Green School Bali: teaching children about sustainable living

Kids at Green School: 1st graders' self-portraits

One of the very interesting things Barry and I got to do while we were in Bali was visit Green School.  We had heard about this innovative school that aspires to teach children to live in ways that are sustainable.   When we learned that Dewa’s brother-in-law, Jerry, teaches there, we asked for a tour.  On a Friday after school  Jerry showed us all around.

Jerry, 1st grade teacher and Barry in front of the Green School

Wildlife recently spotted at Green School

Classrooms without walls (white board made from a recycled windshield with paper behind it)

Bamboo with strings=musical instruments in the heart of the school

A ceiling in one classroom

Bamboo and thatch construction: some bamboo is as strong as teak

Each class has a garden

Bathrooms

The school is super green: compost toilets (They don't smell)

Skylights are of recycled windows

Each class has two teachers and an area that can be covered in case of rain

Beautiful ceilings

Natural light

Various bamboo used to build the school.

Beautiful furniture

Swinging basket chairs--my favorite

Creative entrance to the learning center

Lunch leftovers go to the resident pig

This cow is the lawnmower

Local kids

Soccer boys

There's even a mud pit for occasional wrestling sessions

The vortex: Green School is using solar and water as energy sources

“Green School in Bali, Indonesia, is giving its students a relevant, holistic and green education in one of the most amazing environments on the planet,” notes the homepage.

Go to http://www.greenschool.org/ to learn more about this fantastic school.

Go to http://www.ted.com/talks/lang/eng/john_hardy_my_green_school_dream.html

to hear Green School founder John Hardy speak about the school.

If you are thinking of building, you could grow enough bamboo in five years for a building the size of the plot where the bamboo is growing; in six years, you can double the size of the building; in seven years, triple the size.   Bamboo is a beautiful, strong, sustainable building material as the school and its flooring and furniture all show.

Although I don’t know if the Environmental Bamboo Foundation, Bali, was involved in this Green School project, it has built five all-bamboo homes on Maui.  So for those of you there, check them out and let us know what you think.  Linda Garland and her Bamboo Foundation are responsible for saving and propagating many types of bamboo.  I’ve gotten to see her spectacular home made of bamboo here in Bali.   See more information at  http://www.bamboocentral.org/

Linda Garland is connected to the work of David Sands and Dr.  Jules Janssen with ABC (Association for Bamboo in Construction).  The International Bamboo Foundation has its office in Paia (on Maui–it’s a small world).  Call 808 572-8129 for more information.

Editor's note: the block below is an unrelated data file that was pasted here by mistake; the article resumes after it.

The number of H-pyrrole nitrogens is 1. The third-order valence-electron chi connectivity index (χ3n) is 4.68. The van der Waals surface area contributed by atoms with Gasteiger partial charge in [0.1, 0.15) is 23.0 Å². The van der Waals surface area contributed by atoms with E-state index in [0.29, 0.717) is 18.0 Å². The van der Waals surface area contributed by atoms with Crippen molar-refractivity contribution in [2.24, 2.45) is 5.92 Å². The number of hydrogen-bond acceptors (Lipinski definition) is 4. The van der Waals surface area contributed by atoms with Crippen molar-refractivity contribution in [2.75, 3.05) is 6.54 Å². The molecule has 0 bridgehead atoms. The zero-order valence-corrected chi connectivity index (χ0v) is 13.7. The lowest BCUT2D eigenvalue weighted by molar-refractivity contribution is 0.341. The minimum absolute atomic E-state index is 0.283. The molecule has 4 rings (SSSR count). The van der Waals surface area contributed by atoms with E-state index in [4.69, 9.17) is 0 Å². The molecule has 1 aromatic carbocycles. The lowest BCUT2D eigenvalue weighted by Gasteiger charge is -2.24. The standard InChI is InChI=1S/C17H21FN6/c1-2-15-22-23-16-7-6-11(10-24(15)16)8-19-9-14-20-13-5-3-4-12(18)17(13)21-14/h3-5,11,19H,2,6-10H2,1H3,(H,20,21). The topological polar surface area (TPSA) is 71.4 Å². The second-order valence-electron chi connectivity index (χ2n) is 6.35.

If you are thinking about building, consider bamboo.  If you are in Bali and want a innovative school, see Green School.

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About reneeriley

Our blog was begun as a way to share our experiences in China. From August 2010 to July 2011, my husband, Barry Kristel, and I were at our University of Hawaii Maui College sister school, Zhejiang Agriculture and Forestry University in Lin'an, China, a city considered rural because it has only 500,000 people! We had a wonderful time. Then in February 2012, we returned to teach this time at our other sister school, Shanghai Normal University, in a city of over 21 million people. We've made many discoveries. Did you know that now Chinese girls, at least the ones who go to university, for the most part feel they are luckier than the Chinese boys? Did you know that Shanghai saved over 20,000 European Jews during WWII? Do you know how Chinese university students would deal with problems that come up in Dear Abby letters? What's it like to be on the Great Wall of China? Do you know how many Chinese girls had their feet bound and why? And we have recipes from many of the places we've visited. Among others, you can find instructions on how to fry cicadas from one of my ZAFU students and how to make chocolate-Kahlua waffles from my brother Mike in Gainesville. You can also look back to our earliest entry to see what we experienced in Oaxaca, Mexico, in 2006 during the mainly peaceful six months of protest until the Mexican government sent in the troops. Between our stays in China, Barry and I have been on the Mainland U.S. visiting family, friends and Servas hosts as we traveled home to Maui. We share those experiences too. Welcome to our blog! Aloha and Zài Jiàn, Renée and Barry

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